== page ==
Print ads in newspapers and magazines are the most trusted advertising channel when consumers want to make a purchase decision, according to MarketingSherpa research.
So, print can be a valuable tool in the marketing toolbox, even for digital marketers since they can use it to drive consumers to an online conversion objective.
Read on to discover what pitfalls you can avoid to create print ads that consumers won’t ignore.
(As seen in the MarketingSherpa Chart of the Week newsletter. Click to get the latest research and case studies from MarketingSherpa.)
A few weeks ago, I was on stage at MarketingSherpa Summit 2017 interviewing Jonathan Levey, Senior Digital Marketing Manager, Flexjet, about his effort to create a mobile app that drove a 488% increase in leads.
While we were discussing one of the newer marketing channels — a mobile app — he mentioned one of the oldest channels — print advertising — as part of his marketing mix to drive mobile app adoption. While it was hard for his team to definitively attribute app installs or ROI to print advertising, there was a lift in site visits and installs after the ads ran in Robb Report and Jetset Magazine.
So, whether you work for a traditional brick-and-mortar or B2B company engaged heavily in print advertising or work for a more digital-oriented brand interested in driving online or mobile behavior, our latest research might be helpful to you.
To help you improve your print advertising, we asked 2,400 consumers, “Why do you ignore print advertising in magazines and newspapers from companies? Select all that apply. “
To see 28 more charts from the study, download the free report.
As with other channels, clutter is a major factor…
The top reason consumers said they ignore print ads is because they see print ads too frequently. This is not unique to print advertising, of course. The top reason consumers unsubscribe from email is because they get too many emails in general.
If one in five Americans see print ads too frequently, how can you to stick out from the clutter? Tied for the second most frequently chosen reason for ignoring print ads was that they were not relevant, interesting, or customers didn’t have time to read them (according to 18% of Americans).
Ignoring print ads (sometimes) might not seem as bad as it sounds
At first glance, this news could be disconcerting, especially for a digital marketer who is a relative novice at using print. But perhaps you shouldn’t think of print the same way you think of digital.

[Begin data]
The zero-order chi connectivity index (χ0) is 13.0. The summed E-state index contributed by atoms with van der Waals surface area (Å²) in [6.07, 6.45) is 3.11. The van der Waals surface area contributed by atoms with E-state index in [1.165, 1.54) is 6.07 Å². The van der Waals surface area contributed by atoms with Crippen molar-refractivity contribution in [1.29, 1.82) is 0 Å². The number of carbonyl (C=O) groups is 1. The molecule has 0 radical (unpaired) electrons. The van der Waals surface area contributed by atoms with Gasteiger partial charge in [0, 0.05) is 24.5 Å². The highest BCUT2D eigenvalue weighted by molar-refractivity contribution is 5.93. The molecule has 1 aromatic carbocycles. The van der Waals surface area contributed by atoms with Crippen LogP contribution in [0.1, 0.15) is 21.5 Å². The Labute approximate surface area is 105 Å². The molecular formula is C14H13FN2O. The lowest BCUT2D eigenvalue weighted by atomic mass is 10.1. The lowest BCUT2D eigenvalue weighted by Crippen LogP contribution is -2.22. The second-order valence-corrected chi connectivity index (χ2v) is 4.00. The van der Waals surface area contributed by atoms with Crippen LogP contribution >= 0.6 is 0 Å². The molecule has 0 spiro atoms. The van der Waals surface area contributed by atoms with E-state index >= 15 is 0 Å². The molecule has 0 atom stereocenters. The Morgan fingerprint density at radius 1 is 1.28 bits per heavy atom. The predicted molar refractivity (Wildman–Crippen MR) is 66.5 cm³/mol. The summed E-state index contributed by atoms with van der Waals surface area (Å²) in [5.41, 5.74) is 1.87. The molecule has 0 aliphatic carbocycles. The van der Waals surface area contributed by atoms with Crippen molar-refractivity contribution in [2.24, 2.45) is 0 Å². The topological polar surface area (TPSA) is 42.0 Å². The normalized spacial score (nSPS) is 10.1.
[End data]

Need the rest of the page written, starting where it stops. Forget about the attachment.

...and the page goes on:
As my old boss told me when I started out as an agency copywriter working on newspaper ads, “There’s a refrigerator ad on page three of the newspaper. And you ignore it every day. However, the day your refrigerator breaks, you read every word of that ad.”
In other words, while digital offers the benefit of targeting and measurement to use behavioral queues like search terms or social media activity, if you’re only getting engagement and not achieving your ultimate metric from these ads (usually, a purchase), how much does that matter?
With print, if customers ignore your ad every day until they’re ready to make a purchase, and then it influences a purchase decision, that lack of “engagement” may not be as important. After all, we also discovered that print ads in newspapers and magazines were the most trusted advertising channel when consumers were making a purchase decision.
To hear it in consumers’ own words, one survey respondent described it this way when asked about ignoring ads — “I wouldn't say I ignore them completely. I notice them, but if they aren't applicable to something I need at the moment, I just move on.”
Or this may just be an excuse
To take the flip side of the issue, all of the above could just be a convenient excuse. Even if customers aren’t ready to purchase, print ads should be interesting and relevant enough to customers to stick out from all the other noise.
In other words, if you’re investing in a print ad, you should hope to see some measurable response to know you’re getting a return on investment (in addition to the branding and mindshare increases that are much harder to track). So, the print ad should focus on keeping customers engaged with your brand until they are ready to purchase.
In that case, find proxy actions the customer can take short of purchase — using a custom URL for each ad so you can track response. Some example actions:
It’s not enough that your app or content is free. You should treat the proxy action as a product in itself, with a related but standalone value proposition from your product that must have its own appeal.
As one customer responded when asked about why they ignore prints ads, “I don't! I usually do read ads in magazines if they appeal to me.”
Intrinsic advantages of print ads
Digital marketers are often focused on PPC, display and social media ads and don’t think about the power and possibility of print. While digital marketers often readily notice the drawback of print — more difficult to track and run experiments, not as timely, cost (although this may vary), more difficult to target and segment — print does have its advantages for digital marketers as well:
Print ads tend to run alongside much more respected content.
In addition, since there are so many fly-by-night products promoted online and since consumers perceive print ads to be more respected, print advertisers can also be perceived by consumers as more established and reliable companies than competitors who solely advertise through digital
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Beyond Advertising: Creating Value Through all Email and Mobile Touchpoints – webinar on May 3, 2017, 2:00 PM – 2:45 PM EDT with Catharine Hays, founding executive director, Wharton Future of Advertising Program
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